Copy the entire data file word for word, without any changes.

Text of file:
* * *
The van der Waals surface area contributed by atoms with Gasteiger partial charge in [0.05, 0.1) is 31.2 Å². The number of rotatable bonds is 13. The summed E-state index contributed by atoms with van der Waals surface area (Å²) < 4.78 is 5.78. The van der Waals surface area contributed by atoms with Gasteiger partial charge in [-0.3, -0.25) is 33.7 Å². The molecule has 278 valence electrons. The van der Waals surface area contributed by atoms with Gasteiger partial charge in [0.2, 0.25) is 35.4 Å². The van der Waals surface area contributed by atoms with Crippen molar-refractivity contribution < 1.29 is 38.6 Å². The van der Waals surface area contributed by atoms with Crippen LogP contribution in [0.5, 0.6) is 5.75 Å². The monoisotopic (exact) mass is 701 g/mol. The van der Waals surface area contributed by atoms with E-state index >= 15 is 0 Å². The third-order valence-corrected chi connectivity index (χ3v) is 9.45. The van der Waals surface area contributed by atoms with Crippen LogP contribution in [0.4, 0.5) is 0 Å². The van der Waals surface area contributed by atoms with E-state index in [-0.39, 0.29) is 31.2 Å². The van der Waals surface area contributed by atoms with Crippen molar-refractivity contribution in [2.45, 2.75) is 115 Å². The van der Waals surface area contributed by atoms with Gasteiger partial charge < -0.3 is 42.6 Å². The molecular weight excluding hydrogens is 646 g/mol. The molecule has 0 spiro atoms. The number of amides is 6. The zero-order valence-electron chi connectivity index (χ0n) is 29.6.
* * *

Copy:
The van der Waals surface area contributed by atoms with Gasteiger partial charge in [0.05, 0.1) is 31.2 Å². The number of rotatable bonds is 13. The summed E-state index contributed by atoms with van der Waals surface area (Å²) < 4.78 is 5.78. The van der Waals surface area contributed by atoms with Gasteiger partial charge in [-0.3, -0.25) is 33.7 Å². The molecule has 278 valence electrons. The van der Waals surface area contributed by atoms with Gasteiger partial charge in [0.2, 0.25) is 35.4 Å². The van der Waals surface area contributed by atoms with Crippen molar-refractivity contribution < 1.29 is 38.6 Å². The van der Waals surface area contributed by atoms with Crippen LogP contribution in [0.5, 0.6) is 5.75 Å². The monoisotopic (exact) mass is 701 g/mol. The van der Waals surface area contributed by atoms with E-state index >= 15 is 0 Å². The third-order valence-corrected chi connectivity index (χ3v) is 9.45. The van der Waals surface area contributed by atoms with Crippen LogP contribution in [0.4, 0.5) is 0 Å². The van der Waals surface area contributed by atoms with E-state index in [-0.39, 0.29) is 31.2 Å². The van der Waals surface area contributed by atoms with Crippen molar-refractivity contribution in [2.45, 2.75) is 115 Å². The van der Waals surface area contributed by atoms with Gasteiger partial charge < -0.3 is 42.6 Å². The molecular weight excluding hydrogens is 646 g/mol. The molecule has 0 spiro atoms. The number of amides is 6. The zero-order valence-electron chi connectivity index (χ0n) is 29.6.